YUMA, Ariza. -  
It’s not that often you hear students clapping in the classroom...
High school students excited to get a head starts on something, that will benefit them for the rest of their lives.
“It really relates to the real life. And I can learn from it, and have the experience I’ll need for it” says Blas Gonzalez, a Cibola High School student.
Jeff Byrd from First Bank Yuma explains,
“EverFI Financial literacy program came to us, and we said this is perfect. This is going to empower students and give them the tools they need to be successful in life.”
First Bank Yuma's 'Financial Scholars Program' has teamed up EVER-FI, to teach students about financial literacy and bring complex financial concepts to life.
“Within the course there are 9 modules, covering everything from Savings, Investing, financing Higher Ed, and Consumer Fraud. With pre and post assessments that are going directly to the teacher dashboard, so that they can monitor the student’s success” says Jessica Golden, the Senior School Manager at EverFi.
And with each module successfully completed they will get a certification in financial literacy, which can be a powerful tool for jobs, college and life’s most important purchases.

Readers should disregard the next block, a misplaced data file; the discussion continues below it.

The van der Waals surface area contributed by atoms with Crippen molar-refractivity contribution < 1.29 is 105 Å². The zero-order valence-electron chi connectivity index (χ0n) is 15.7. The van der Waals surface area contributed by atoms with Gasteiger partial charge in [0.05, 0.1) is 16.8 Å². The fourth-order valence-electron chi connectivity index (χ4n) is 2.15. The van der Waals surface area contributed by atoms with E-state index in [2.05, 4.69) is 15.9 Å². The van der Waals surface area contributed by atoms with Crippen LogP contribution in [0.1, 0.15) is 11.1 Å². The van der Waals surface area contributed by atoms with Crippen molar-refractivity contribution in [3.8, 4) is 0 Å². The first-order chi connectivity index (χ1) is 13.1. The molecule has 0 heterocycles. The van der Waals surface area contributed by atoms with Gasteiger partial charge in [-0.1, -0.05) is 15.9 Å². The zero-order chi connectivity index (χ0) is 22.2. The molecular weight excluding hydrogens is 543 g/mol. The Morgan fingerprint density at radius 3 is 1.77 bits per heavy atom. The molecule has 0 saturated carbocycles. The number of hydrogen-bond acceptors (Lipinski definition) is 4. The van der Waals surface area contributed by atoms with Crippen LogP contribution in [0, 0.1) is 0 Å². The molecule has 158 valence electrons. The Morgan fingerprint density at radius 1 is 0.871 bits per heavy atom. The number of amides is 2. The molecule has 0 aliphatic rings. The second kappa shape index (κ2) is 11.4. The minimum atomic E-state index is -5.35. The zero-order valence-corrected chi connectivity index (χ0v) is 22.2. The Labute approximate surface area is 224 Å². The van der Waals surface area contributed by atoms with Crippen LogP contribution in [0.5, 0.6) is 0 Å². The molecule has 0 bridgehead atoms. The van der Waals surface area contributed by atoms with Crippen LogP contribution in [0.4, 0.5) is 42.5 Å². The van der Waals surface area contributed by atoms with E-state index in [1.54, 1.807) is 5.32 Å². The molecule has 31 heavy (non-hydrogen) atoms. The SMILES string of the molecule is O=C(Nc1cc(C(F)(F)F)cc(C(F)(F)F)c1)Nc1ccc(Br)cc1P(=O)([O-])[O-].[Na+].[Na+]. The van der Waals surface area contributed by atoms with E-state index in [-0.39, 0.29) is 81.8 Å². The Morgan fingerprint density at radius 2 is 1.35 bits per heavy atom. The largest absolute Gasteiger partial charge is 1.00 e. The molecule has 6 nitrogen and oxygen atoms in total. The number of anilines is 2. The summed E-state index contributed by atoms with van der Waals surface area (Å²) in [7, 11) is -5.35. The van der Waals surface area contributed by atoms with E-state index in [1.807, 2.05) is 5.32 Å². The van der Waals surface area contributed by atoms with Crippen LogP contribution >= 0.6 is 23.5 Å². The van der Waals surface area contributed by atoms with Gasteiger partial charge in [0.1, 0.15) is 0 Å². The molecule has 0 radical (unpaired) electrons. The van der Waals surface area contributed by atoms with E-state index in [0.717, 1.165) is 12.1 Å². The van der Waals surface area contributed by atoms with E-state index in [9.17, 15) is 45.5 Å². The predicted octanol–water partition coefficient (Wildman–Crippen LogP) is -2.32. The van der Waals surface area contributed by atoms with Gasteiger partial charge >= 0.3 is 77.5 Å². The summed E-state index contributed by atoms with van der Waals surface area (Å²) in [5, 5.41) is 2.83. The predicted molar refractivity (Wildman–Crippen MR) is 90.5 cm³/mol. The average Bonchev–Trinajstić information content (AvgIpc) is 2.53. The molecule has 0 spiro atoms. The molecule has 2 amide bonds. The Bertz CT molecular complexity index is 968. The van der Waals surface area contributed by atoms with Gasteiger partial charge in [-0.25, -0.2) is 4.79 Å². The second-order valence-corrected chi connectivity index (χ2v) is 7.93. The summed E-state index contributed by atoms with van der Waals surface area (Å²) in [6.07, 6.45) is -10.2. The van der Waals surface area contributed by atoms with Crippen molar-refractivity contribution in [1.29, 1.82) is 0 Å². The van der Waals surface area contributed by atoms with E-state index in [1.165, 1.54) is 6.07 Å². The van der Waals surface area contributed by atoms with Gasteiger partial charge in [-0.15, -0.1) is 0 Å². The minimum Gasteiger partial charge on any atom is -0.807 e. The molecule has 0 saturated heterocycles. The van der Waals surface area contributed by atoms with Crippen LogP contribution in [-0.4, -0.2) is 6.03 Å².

“It’s giving kids power, its giving them the knowledge to make their life better. If you look at credit score for example, how can that affect your life? Whether it’s a car, home entertainment system, or financing college, so everything you do is tide into that. And So that’s where the bank came in and said, what can we do to help our community ” says Byrd.
“61 % said they feel more comfortable when applying for financial aid and that up 70% since before the course. So, it’s really improving the student’s confidence to make these financial decisions on their own” says Golden.
Yuma Union High School District One staff say, they’re excited about the future including Cibola High School Economics teacher Todd Pinnt.
“You can take economic concepts, Micro, Macro and they can be rather abstract. But, when you bring in personal finance its very relevant to the students. They see the direct reflection to their personal lives.”
YUHSD 1 Superintendent Toni Badone says, “They’re learning how to not only be good about saving and how to spend and learning strategies, but how to avoid getting into debt. How to buy a car and do all the things the financial guru’s said you should do. Not the things you shouldn’t do like those of s Baby Boomers.”
Mr. Byrd concludes, “I don’t know about you but, when I went to high school they didn’t learn how to balance a check book,
Saving accounts, any of that stuff we didn’t touch. So, we feel blessed with the opportunity to give back to the entire community. And not only is it going to help out right now, but it going to help generations to come.” 

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